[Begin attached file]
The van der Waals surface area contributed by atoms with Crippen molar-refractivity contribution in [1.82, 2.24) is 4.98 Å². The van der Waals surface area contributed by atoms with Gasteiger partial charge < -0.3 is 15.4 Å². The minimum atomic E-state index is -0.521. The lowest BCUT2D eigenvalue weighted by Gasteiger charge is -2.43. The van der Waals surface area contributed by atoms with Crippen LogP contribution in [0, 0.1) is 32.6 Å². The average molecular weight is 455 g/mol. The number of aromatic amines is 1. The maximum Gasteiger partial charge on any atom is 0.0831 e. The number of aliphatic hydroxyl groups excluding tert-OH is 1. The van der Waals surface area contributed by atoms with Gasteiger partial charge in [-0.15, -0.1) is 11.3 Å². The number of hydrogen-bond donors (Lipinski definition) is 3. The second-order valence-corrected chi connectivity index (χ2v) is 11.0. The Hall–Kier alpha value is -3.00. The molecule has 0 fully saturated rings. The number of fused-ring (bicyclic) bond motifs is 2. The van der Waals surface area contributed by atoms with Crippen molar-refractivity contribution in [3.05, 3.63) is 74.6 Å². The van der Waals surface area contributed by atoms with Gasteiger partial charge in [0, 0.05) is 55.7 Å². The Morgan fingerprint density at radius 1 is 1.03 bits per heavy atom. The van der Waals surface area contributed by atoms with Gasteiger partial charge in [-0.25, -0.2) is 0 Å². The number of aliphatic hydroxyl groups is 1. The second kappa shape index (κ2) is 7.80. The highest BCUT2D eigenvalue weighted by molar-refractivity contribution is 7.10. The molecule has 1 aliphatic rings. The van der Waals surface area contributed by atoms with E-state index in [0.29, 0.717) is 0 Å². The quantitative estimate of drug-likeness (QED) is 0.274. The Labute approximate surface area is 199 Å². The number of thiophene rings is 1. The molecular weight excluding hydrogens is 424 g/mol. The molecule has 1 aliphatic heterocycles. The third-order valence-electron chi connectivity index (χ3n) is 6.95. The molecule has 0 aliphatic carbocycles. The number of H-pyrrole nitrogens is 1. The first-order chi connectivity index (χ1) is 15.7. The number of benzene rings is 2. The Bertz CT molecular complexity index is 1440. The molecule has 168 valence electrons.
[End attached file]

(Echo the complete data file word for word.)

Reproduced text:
The van der Waals surface area contributed by atoms with Crippen molar-refractivity contribution in [1.82, 2.24) is 4.98 Å². The van der Waals surface area contributed by atoms with Gasteiger partial charge < -0.3 is 15.4 Å². The minimum atomic E-state index is -0.521. The lowest BCUT2D eigenvalue weighted by Gasteiger charge is -2.43. The van der Waals surface area contributed by atoms with Crippen LogP contribution in [0, 0.1) is 32.6 Å². The average molecular weight is 455 g/mol. The number of aromatic amines is 1. The maximum Gasteiger partial charge on any atom is 0.0831 e. The number of aliphatic hydroxyl groups excluding tert-OH is 1. The van der Waals surface area contributed by atoms with Gasteiger partial charge in [-0.15, -0.1) is 11.3 Å². The number of hydrogen-bond donors (Lipinski definition) is 3. The second-order valence-corrected chi connectivity index (χ2v) is 11.0. The Hall–Kier alpha value is -3.00. The molecule has 0 fully saturated rings. The number of fused-ring (bicyclic) bond motifs is 2. The van der Waals surface area contributed by atoms with Crippen molar-refractivity contribution in [3.05, 3.63) is 74.6 Å². The van der Waals surface area contributed by atoms with Gasteiger partial charge in [0, 0.05) is 55.7 Å². The Morgan fingerprint density at radius 1 is 1.03 bits per heavy atom. The van der Waals surface area contributed by atoms with Gasteiger partial charge in [-0.25, -0.2) is 0 Å². The number of aliphatic hydroxyl groups is 1. The second kappa shape index (κ2) is 7.80. The highest BCUT2D eigenvalue weighted by molar-refractivity contribution is 7.10. The molecule has 1 aliphatic rings. The van der Waals surface area contributed by atoms with E-state index in [0.29, 0.717) is 0 Å². The quantitative estimate of drug-likeness (QED) is 0.274. The Labute approximate surface area is 199 Å². The number of thiophene rings is 1. The molecular weight excluding hydrogens is 424 g/mol. The molecule has 1 aliphatic heterocycles. The third-order valence-electron chi connectivity index (χ3n) is 6.95. The molecule has 0 aliphatic carbocycles. The number of H-pyrrole nitrogens is 1. The first-order chi connectivity index (χ1) is 15.7. The number of benzene rings is 2. The Bertz CT molecular complexity index is 1440. The molecule has 168 valence electrons.